Spotlight On: Philip Wilkinson, Principal, AE7

Spotlight On: Philip Wilkinson, Principal, AE7

2022-09-22T12:34:59-04:00September 22nd, 2022|Pittsburgh, Professional Services, Spotlight On|

2 min read September 2022 A recession is not going to be all bad for the construction industry. Philip Wilkinson, principal of design and architecture firm AE7, thinks a slowdown in prices and construction costs could be beneficial in some ways. With Invest:, Wilkinson also discusses current market conditions, projects underway and his outlook.

What is the landscape of the market for your business?

What has been interesting is that there has been a real appetite for projects to advance. However, there have been challenges with the supply chain and cost of construction. These variables cause owners to pause and try to figure out what makes the project viable. 

Right now, we’re in this kind of gray area with clients wanting to move a project forward but the price uncertainty has caused a lot of concern in the marketplace. The fear and the fluctuations of the economy are challenging because projects need some sort of level of certainty to move forward. As price fluctuation stabilizes, we’re seeing some projects develop and move ahead. So, the challenge will be to know how you get enough certainty to progress in a way that allows a development to take place and be successful. 

There are a lot of people trying to figure out what’s right, what’s going to happen for that market sector. As an example, how you convert class-B or C office into something else that will be useful within the city. 

What projects have you recently completed and what were the associated challenges?

We’re just finishing Vision on Fifteenth, which provides flex office space in a way that maximizes density. That project was in construction at the very beginning of the pandemic and now it’s coming online. One of the challenges is that it has great office spaces and great views, but the workplace environment is evolving. People are still trying to sort out what it means to work post-pandemic and what they are willing to commit to. I think the building will adapt to the new environment as the client works on bringing tenants on board in that kind of building. The same is likely true throughout the whole office sector. I think that the five-day workweek is a thing of the past for a lot of industries and that represents a change in the office sector as well.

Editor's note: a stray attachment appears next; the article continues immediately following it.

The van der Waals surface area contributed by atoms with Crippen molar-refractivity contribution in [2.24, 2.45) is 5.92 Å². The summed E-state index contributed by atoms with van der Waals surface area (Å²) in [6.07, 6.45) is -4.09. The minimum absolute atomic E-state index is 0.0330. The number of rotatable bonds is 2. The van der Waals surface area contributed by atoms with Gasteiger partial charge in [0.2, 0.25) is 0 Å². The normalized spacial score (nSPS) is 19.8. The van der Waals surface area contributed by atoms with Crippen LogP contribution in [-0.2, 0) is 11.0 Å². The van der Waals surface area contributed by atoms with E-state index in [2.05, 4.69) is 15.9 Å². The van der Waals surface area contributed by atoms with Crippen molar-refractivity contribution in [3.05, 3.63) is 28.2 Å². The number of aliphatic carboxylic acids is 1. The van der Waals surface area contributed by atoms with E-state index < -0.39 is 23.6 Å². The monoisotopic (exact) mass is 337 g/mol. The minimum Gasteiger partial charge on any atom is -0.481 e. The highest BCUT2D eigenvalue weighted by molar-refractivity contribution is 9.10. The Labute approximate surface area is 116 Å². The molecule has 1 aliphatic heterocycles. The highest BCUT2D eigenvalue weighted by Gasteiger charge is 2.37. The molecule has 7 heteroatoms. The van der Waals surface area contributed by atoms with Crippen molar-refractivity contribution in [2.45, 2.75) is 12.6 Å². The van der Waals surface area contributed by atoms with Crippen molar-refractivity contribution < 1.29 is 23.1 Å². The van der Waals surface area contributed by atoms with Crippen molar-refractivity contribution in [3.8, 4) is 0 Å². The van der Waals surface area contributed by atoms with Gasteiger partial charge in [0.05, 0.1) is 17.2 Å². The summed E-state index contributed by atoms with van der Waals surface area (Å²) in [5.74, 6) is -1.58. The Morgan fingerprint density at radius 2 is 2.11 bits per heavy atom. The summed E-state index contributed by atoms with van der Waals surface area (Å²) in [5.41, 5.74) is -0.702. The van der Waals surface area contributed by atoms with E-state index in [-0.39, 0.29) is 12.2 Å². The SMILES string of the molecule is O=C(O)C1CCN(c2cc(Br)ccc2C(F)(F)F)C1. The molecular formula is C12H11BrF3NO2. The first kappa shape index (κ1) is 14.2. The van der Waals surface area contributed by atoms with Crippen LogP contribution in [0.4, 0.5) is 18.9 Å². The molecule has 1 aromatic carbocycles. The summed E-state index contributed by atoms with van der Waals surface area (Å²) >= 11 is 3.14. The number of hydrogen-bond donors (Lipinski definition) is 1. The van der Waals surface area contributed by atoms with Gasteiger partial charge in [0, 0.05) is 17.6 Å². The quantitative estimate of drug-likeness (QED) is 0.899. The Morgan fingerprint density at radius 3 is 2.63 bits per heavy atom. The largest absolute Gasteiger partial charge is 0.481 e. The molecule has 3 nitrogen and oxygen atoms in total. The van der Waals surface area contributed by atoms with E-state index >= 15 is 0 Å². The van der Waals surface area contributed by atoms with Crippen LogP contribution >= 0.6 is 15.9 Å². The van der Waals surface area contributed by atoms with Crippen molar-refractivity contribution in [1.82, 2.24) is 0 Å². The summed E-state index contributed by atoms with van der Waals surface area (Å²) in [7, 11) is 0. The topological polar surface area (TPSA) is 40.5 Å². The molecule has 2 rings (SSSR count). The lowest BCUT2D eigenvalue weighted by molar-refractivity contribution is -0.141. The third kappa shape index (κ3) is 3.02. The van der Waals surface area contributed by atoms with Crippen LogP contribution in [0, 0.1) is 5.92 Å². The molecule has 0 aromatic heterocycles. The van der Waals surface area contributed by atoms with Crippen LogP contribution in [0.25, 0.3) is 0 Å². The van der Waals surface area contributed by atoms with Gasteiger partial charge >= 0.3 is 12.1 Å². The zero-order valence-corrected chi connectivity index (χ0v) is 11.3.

What will be the impact from the current economic environment on construction?

Every recession is different, but some slowdown is good. We’re still looking at the need for people to have affordable housing, for example. With the economy slowing down, hopefully, that will cool overall housing prices and cool construction costs. Those are positives when looking to provide affordable housing.  

I don’t think the recession will hit Pittsburgh as hard just because it hasn’t grown as much as many other cities may have. 

What challenges exist when pursuing building sustainability?

The big challenge will be with retrofits. We will need to determine best ways to retrofit a lot of the existing building stock in a way that makes them more sustainable. When you look at the built environment, the most sustainable things are already built. The question is, how do we modify this? How do we make it more sustainable in a way that we’re not tearing down, rebuilding and investing in a lot of the existing infrastructure? It’s either through tax credits from the city or through programs that allow registers to take place. For new construction, there’s enough incentive there right now to make the buildings sustainable. 

What is the landscape for Pittsburgh in the next four to five years?

If there is a recession, the key is the quality of the building environment, returning to the river and bringing more residents Downtown. I’m focusing on the city, where everything is culturally driven. I think there will be more jobs in tech and healthcare and you will need to reinvent the city in a way that it does not completely rely on office workers Downtown. If you look at the office towers Downtown, half or only one-quarter are full at this point. So where does that go? We will need to reevaluate what the answer is and then how to make the city for residents and not just be corporate-minded. I think if that can be solved, then it will allow Pittsburgh to continue to be a desirable place to live. It will be a place that allows for innovation, and for people to work and live in the same place. I think there’s lots of potential there. It’s just trying to take a long view versus just the short view.

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